The USA significantly increased the rate at which its nuclear weapons were dismantled during fiscal 2007. The 146% increase in the dismantlement rate reported by the National Nuclear Security Administration (NNSA) almost tripled its goal of a 49% increase for the year.
The NNSA's announcement is the latest in a series concerning the destruction of US nuclear weapons and their former fuel's future use for electricity generation. "Our success ensures that these weapons cannot be used again, and sends a clear message to the world that this administration remains committed to reducing the number of nuclear weapons in the US nuclear stockpile," said NNSA administrator Thomas D'Agostino.
He noted that NNSA's focus on weapons dismantlement supports President George Bush's goal of having the lowest number of nuclear weapons consistent with security needs. President Bush directed in 2004 that the weapons stockpile be reduced by nearly 50% by 2012, bringing it to a quarter of its size at the end of the Cold War.
The dismantling process involves almost all of the sites in the US nuclear weapons complex, NNSA says. Firstly, the design laboratories and production facilities, applying the unique knowledge that they gained during the weapon's original design process, work together to identify and mitigate any hazards that might arise as the retired weapon is dismantled.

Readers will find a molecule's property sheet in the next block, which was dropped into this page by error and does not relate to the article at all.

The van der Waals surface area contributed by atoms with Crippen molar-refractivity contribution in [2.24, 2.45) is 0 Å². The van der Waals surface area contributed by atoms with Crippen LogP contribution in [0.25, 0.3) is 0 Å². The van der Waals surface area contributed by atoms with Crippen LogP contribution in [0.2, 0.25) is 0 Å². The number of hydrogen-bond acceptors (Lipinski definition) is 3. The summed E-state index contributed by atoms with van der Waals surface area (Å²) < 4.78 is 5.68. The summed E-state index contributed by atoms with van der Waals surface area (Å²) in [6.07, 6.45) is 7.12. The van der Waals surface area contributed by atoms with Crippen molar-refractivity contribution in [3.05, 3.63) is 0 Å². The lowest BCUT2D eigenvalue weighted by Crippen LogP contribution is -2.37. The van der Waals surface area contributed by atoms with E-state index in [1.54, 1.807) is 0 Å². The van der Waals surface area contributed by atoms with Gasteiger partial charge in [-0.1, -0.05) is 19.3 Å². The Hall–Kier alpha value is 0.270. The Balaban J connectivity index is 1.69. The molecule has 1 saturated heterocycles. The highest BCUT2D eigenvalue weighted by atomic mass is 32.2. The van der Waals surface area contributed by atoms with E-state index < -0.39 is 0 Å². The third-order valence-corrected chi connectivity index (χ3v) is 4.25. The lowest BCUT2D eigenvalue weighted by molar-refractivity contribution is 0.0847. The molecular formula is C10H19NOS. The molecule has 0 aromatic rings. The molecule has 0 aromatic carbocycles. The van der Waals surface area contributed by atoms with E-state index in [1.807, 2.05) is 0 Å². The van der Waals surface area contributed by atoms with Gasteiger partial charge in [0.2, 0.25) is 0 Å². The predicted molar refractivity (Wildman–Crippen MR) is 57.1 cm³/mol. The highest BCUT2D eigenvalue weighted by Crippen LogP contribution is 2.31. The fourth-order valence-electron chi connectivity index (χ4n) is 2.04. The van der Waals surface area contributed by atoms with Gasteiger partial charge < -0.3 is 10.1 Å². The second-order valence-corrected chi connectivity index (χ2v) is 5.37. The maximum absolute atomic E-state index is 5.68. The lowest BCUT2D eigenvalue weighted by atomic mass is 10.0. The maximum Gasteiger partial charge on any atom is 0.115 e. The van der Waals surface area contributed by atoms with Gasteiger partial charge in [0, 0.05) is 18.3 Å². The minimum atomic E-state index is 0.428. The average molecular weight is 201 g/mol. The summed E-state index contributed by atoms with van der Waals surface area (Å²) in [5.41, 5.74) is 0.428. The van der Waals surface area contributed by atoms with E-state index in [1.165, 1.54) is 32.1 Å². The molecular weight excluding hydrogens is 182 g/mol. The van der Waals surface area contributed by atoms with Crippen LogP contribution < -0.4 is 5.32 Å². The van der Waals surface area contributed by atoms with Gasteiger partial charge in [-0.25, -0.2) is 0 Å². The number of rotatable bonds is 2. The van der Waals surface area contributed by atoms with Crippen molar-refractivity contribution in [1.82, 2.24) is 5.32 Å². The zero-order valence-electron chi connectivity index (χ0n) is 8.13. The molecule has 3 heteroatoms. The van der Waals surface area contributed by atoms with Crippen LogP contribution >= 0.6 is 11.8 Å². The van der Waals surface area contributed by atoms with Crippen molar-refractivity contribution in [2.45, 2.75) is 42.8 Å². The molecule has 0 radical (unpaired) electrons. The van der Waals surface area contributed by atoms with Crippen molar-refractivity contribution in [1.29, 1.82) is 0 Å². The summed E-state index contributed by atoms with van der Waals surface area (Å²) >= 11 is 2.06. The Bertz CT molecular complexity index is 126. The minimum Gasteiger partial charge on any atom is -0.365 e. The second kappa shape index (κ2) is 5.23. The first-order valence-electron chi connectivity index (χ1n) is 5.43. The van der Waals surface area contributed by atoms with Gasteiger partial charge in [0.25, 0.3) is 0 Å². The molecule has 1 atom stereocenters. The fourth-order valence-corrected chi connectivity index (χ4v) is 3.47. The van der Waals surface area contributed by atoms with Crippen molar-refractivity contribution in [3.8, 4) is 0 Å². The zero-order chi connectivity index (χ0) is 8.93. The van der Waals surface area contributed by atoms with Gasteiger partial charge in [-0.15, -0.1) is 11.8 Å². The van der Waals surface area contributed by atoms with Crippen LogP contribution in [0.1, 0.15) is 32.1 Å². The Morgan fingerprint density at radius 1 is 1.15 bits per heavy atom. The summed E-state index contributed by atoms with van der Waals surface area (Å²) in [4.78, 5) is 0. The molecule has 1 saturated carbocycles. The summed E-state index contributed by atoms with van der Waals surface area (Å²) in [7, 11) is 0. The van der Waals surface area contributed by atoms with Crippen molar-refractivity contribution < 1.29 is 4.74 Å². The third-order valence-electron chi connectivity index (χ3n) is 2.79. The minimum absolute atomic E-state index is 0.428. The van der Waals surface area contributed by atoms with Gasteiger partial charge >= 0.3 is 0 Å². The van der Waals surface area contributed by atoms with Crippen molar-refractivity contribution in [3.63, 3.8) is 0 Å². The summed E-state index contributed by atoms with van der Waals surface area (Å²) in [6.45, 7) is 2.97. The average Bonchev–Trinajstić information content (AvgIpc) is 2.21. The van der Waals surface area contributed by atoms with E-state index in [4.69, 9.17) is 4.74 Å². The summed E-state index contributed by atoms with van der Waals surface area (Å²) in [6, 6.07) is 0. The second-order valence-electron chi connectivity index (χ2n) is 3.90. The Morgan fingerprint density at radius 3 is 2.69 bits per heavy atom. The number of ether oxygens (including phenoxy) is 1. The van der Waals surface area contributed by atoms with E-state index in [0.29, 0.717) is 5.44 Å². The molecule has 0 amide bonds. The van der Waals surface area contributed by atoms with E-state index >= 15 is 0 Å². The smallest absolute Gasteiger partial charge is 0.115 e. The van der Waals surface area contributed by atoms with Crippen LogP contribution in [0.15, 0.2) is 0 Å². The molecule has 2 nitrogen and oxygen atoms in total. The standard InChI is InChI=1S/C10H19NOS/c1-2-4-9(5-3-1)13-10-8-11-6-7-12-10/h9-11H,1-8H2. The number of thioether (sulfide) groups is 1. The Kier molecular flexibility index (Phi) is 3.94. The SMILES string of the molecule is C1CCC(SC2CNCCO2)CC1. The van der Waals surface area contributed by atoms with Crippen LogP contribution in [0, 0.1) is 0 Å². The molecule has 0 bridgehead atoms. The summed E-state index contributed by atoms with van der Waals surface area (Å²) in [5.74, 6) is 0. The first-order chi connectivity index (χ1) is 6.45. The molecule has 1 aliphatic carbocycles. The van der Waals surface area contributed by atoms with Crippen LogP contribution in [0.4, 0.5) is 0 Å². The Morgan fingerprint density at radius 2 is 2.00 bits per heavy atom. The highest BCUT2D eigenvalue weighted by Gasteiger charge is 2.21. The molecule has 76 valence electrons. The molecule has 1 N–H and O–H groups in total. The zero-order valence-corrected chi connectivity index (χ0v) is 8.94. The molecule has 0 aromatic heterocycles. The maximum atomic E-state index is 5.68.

The second step takes place at NNSA's Pantex Plant in Texas, where high explosives are removed from special nuclear material, and the plutonium core is removed from the weapon. The plutonium is placed in secure storage at Pantex but will eventually be turned into mixed oxide (MOX) nuclear fuel for use in nuclear power reactors at the MOX Fuel Fabrication Facility currently under construction at the Savannah River site in South Carolina. In September, US energy secretary Sam Bodman announced a commitment to turn 9 tonnes of plutonium from dismantled nuclear weapons into nuclear fuel.
Finally, uranium components are removed at the Y-12 National Security Complex, at Oak Ridge in Tennessee, and the other, non-nuclear components are sent either to Savannah River or the Kansas City Plant for final processing. NNSA's Office of Secure Transportation has the task of ensuring that special nuclear material is safe and secure during transport between sites and throughout the dismantlement process, and that shipments are always on schedule.
NNSA is an agency within the US Department of Energy responsible for enhancing national security through the application of nuclear science. Last year, it permanently dismantled the last remaining W56-type nuclear weapon in the US and is now dismantling weapons of types W62 and B61 modifications 3 and 4. This work is expected to continue for several years.
NationalNuclear Security Administration (NNSA)
Savannah River Site
Y-12National Security Complex
Kansas City Plant
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